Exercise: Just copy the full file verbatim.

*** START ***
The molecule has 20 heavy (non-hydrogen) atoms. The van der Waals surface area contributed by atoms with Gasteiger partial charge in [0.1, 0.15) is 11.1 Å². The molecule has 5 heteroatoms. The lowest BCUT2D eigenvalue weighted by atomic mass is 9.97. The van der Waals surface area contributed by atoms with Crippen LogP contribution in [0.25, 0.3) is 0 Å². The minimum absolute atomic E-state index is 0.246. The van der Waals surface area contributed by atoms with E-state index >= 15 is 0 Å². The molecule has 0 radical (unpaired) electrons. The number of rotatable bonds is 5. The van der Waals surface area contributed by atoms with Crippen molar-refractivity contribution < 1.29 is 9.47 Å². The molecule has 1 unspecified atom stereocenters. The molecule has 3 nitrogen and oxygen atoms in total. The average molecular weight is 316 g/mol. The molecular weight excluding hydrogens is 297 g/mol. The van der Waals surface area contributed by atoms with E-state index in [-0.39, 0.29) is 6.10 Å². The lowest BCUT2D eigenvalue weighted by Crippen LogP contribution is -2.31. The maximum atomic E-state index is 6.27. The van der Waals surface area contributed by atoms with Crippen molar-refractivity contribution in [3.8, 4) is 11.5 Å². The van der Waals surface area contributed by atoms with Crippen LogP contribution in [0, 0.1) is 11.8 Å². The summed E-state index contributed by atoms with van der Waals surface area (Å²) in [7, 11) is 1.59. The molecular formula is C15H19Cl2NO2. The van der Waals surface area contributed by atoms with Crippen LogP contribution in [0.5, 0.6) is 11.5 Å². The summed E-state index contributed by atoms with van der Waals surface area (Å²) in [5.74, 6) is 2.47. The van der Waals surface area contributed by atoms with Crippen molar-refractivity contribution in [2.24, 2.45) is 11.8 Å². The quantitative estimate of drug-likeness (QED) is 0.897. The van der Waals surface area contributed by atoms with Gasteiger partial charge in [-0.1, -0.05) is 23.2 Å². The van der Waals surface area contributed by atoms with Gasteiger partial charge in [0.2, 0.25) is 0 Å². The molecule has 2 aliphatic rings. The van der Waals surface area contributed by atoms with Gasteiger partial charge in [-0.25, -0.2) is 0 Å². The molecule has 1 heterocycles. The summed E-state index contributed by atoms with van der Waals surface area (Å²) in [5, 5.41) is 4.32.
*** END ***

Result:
The molecule has 20 heavy (non-hydrogen) atoms. The van der Waals surface area contributed by atoms with Gasteiger partial charge in [0.1, 0.15) is 11.1 Å². The molecule has 5 heteroatoms. The lowest BCUT2D eigenvalue weighted by atomic mass is 9.97. The van der Waals surface area contributed by atoms with Crippen LogP contribution in [0.25, 0.3) is 0 Å². The minimum absolute atomic E-state index is 0.246. The van der Waals surface area contributed by atoms with E-state index >= 15 is 0 Å². The molecule has 0 radical (unpaired) electrons. The number of rotatable bonds is 5. The van der Waals surface area contributed by atoms with Crippen molar-refractivity contribution < 1.29 is 9.47 Å². The molecule has 1 unspecified atom stereocenters. The molecule has 3 nitrogen and oxygen atoms in total. The average molecular weight is 316 g/mol. The molecular weight excluding hydrogens is 297 g/mol. The van der Waals surface area contributed by atoms with E-state index in [-0.39, 0.29) is 6.10 Å². The lowest BCUT2D eigenvalue weighted by Crippen LogP contribution is -2.31. The maximum atomic E-state index is 6.27. The van der Waals surface area contributed by atoms with Crippen molar-refractivity contribution in [3.8, 4) is 11.5 Å². The van der Waals surface area contributed by atoms with Crippen LogP contribution in [0, 0.1) is 11.8 Å². The summed E-state index contributed by atoms with van der Waals surface area (Å²) in [7, 11) is 1.59. The molecular formula is C15H19Cl2NO2. The van der Waals surface area contributed by atoms with Crippen LogP contribution in [0.5, 0.6) is 11.5 Å². The summed E-state index contributed by atoms with van der Waals surface area (Å²) in [5.74, 6) is 2.47. The van der Waals surface area contributed by atoms with Crippen molar-refractivity contribution in [2.24, 2.45) is 11.8 Å². The quantitative estimate of drug-likeness (QED) is 0.897. The van der Waals surface area contributed by atoms with Gasteiger partial charge in [-0.1, -0.05) is 23.2 Å². The van der Waals surface area contributed by atoms with Gasteiger partial charge in [0.2, 0.25) is 0 Å². The molecule has 2 aliphatic rings. The van der Waals surface area contributed by atoms with Gasteiger partial charge in [-0.25, -0.2) is 0 Å². The molecule has 1 heterocycles. The summed E-state index contributed by atoms with van der Waals surface area (Å²) in [5, 5.41) is 4.32.